The idea of “threshold power” or any one of its analogous titles has been seen as an end-all, be-all by too many athletes, coaches, and competitors in endurance based sports, particularly cycling. However, at the elite level, many of these general fitness and performance markers fall to the wayside, and for good reason. When examining performance at the elite level, the small differences at the extreme are the key to success no endurance event can be won with a steady paced output. The reason is simple. You have to cross the finish line first to win and at the end of the day, there’s a mad dash at some point that far exceeds the moderate intensity of “threshold.” Combine that concept with an understanding that at the elite level, fitness can largely be considered a constant as athletes are now among their elite peers. Suddenly any differentiator becomes strikingly advantageous, which leads to the development of specialists in the sport (sprinters, TT-ers, climbers, etc).

Figure 1: Redlands Crit, Early

Figure 1: Redlands Crit, Early


Whitney Allison is a case of an athlete who has seen success for years at the elite level. However, during her 2015 season evaluation, she expressed a need to improve her explosiveness in races. Particularly to increase her effectiveness at the business end of criterium events, necessitated by the rejoining of the NRC and NCC schedules to create the PRT series in the US.
So back in the fall we set about doing just that. We began by implementing a condensed strength and plyometric program to begin at the end of October that would set her up for the major events on the ever earlier US PRT calendar. The US professional races have been creeping earlier over the last few years and the training must now account for the fact that May is now the “halfway” mark for major road events in the US. This means, being fit early and going fast for Redlands in early April.
Figure 2: Redlands Crit, Late

Figure 2: Redlands Crit, Late


Myself and the other coaches I consulted with at Source Endurance knew it would help her, but the extent of the improvement wouldn’t be realized until the Redlands Bicycle Classic, Criterium. There are two images here, one from the first 15 minutes of the stage (Early) and one from the last 15 minutes (Late). You’ll see two dotted lines, one at 300W, her Functional Threshold Power (FTP) at sea level and one at 500W, a good benchmark for “hard” jumps in a professional race. The two trends here to notice are 1. Consistent frequency of +500W efforts in the beginning and end of the stage. 2. The peaks from the explosive efforts remain solidly above 500W. This type of performance is something we haven’t seen yet from Whitney. But how did we get there?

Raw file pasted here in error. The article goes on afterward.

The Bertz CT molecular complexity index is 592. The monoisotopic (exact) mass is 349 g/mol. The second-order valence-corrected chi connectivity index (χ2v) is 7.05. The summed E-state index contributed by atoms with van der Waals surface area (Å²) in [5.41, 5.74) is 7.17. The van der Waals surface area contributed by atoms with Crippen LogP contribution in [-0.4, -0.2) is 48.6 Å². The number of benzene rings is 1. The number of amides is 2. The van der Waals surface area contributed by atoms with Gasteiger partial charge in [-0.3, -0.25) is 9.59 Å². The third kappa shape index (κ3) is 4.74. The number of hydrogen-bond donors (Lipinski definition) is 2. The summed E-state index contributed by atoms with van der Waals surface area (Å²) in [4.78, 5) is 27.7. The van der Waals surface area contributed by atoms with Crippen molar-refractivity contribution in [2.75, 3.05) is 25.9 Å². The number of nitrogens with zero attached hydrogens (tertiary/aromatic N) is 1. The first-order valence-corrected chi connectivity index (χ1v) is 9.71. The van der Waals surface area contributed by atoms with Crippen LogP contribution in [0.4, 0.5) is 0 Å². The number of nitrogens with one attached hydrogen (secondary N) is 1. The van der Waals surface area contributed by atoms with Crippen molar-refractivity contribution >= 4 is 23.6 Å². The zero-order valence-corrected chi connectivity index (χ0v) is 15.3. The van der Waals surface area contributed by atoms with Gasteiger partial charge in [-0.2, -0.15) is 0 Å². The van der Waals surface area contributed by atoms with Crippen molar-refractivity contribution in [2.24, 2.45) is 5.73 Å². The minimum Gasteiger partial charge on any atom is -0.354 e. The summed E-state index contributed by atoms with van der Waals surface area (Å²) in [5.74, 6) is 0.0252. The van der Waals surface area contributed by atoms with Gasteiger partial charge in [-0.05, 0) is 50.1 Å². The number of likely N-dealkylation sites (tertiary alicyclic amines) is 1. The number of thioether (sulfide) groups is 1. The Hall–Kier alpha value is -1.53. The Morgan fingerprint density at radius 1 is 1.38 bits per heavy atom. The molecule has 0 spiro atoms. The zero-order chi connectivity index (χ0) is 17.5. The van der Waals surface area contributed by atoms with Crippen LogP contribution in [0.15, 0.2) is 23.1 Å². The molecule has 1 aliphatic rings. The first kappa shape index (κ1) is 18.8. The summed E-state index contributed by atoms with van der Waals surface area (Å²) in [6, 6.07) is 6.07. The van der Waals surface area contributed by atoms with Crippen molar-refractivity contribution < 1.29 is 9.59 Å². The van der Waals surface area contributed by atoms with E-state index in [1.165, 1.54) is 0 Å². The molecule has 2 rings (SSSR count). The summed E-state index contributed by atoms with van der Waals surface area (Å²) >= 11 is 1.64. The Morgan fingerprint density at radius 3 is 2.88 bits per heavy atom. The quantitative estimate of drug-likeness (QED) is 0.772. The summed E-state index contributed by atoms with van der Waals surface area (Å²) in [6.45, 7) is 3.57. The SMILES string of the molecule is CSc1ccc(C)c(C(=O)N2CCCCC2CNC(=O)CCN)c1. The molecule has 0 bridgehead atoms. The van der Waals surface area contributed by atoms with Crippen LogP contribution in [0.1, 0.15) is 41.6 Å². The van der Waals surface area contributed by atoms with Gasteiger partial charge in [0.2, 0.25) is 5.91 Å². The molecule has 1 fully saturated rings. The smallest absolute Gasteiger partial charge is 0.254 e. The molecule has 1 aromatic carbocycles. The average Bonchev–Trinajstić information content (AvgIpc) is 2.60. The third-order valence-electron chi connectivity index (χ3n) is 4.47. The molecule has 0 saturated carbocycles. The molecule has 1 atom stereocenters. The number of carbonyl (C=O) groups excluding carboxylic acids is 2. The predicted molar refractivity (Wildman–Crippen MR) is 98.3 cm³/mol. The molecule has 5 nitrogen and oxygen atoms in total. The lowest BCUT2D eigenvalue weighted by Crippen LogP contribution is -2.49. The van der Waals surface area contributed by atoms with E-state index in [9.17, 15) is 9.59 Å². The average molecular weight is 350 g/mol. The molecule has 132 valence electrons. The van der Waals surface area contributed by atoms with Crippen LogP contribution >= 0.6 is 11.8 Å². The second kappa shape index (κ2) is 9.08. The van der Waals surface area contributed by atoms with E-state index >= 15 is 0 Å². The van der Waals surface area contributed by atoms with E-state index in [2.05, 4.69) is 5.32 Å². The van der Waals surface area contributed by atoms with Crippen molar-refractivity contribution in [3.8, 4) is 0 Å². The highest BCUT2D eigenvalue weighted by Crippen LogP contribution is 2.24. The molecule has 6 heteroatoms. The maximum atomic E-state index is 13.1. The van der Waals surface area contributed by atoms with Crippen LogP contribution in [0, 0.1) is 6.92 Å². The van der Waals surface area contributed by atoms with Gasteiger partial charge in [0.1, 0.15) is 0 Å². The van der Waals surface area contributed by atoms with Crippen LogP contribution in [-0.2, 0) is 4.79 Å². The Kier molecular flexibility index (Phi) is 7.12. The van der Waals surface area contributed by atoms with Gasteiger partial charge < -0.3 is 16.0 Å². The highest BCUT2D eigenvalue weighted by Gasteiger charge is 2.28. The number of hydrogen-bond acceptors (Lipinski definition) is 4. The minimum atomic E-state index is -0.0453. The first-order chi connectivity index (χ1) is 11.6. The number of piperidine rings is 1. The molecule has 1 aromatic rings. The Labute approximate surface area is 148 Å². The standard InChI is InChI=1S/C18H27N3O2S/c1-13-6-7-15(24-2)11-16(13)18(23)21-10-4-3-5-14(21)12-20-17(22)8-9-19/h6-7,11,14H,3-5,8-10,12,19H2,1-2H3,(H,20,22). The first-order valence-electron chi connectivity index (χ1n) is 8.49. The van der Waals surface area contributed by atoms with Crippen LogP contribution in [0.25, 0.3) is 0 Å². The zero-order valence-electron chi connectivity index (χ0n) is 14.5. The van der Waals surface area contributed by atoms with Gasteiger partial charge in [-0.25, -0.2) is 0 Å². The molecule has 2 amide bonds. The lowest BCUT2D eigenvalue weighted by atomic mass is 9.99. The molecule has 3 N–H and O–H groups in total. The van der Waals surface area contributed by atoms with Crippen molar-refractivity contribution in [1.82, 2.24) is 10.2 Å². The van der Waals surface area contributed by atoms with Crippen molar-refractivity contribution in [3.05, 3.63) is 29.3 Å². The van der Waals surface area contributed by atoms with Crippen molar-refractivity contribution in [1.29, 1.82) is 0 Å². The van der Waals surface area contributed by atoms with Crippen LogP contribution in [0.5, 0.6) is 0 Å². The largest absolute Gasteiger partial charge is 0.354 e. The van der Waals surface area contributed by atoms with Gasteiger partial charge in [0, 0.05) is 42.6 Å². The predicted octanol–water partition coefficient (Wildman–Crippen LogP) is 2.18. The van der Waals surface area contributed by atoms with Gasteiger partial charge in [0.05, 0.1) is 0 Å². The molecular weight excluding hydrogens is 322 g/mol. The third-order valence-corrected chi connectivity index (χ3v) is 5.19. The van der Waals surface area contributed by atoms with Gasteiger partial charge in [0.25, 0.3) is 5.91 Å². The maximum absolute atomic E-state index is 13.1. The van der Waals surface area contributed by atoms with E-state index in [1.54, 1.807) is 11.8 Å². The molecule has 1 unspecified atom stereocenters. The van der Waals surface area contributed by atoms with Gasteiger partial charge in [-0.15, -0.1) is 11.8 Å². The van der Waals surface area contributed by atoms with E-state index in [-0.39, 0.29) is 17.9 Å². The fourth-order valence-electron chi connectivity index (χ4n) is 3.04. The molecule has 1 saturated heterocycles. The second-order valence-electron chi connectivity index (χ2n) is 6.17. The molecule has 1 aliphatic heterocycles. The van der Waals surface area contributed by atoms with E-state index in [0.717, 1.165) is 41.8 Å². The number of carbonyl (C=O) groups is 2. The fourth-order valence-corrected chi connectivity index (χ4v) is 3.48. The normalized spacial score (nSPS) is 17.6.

Figure 3: Snapshot of Whitney's Grumpy Workout

Figure 3: Snapshot of Whitney’s Grumpy Workout


After identifying that we needed to improve, Whitney’s ability to accumulate training at Functional Reserve Capacity (FRC) and Pmax intensities, we went to work. Some work was done at FTP / FRC (Vo2 work) just to ensure there was sufficient fitness at those intensities but not nearly what most would expect. Then, using the data from her past 2 years of training and racing to specifically target interval durations, set durations, rest times and number of sets, I built what would infamously be called “Whitney’s Grumpy Workout.”
Whitney’s Grumpy Workout is aptly named because it embodies all the types of efforts that she had deficiencies with. That is, they are short and explosive with just barely enough recovery to repeat. We did a couple different interval times of 16sec and 7sec and we did lots of them. Here’s a picture of one set of each. Notice how much they resemble the criterium stage images from the Redlands Bicycle Classic.
The results of this focused work were significant as shown in the image here, to scale and referencing the same time span in 2016 and 2015. Whitney saw improvement in her peak 5sec (red), 60sec (orange) and 5min (green) powers.
Figure 4: Whitney's early 2016 (left) versus early 2015 (right)

Figure 4: Whitney’s early 2016 (left) versus early 2015 (right)


Whitney says: “As an athlete, I’ve likened myself to being more a semi-truck than a sports car: I can motor along forever at a pretty high intensity but the jump to get there has always been a challenge. My role on Colavita-Bianchi Women’s Pro Cycling, usually as a super-domestique, requires me to follow moves, get in breaks, and keep my sprinters happy and that is harder to do without a jump. I call this workout my ‘grumpy workout’ because it hits my deficiencies and leaves me exhausted…much like a sprinter doing threshold intervals which I can do all day with a smile on my face. I really appreciate the benefits of the workout and am always sure to complete it to the best of my ability because I know how important it is to my success. Seeing the results year after year from working with Adam makes it worth it.
These added physical attributes has thus far enabled her to be more effective at the sharp end of races and helped her secure a spot on Team Colavita-Bianchi’s Women’s Tour of California roster. Come and try this workout with Whitney at the Source Endurance Training Center of the Rockies, Thursday May 12th. Spots are limited. Tickets available.
BioPic-AdamMillsAbout Adam Mills: Adam’s true talent comes with his ability to combine his vast experience with his knowledge of sport. He is indeed a student of science, sport, athletic performance, strategy, and tactics. He continuously educates himself by keeping up to date with current trends and methods in sport. Adam is able to incorporate these attributes to help his clients reach and exceed their goals whether they are a beginner or a seasoned professional. Learn more about Adam and Source Endurance here.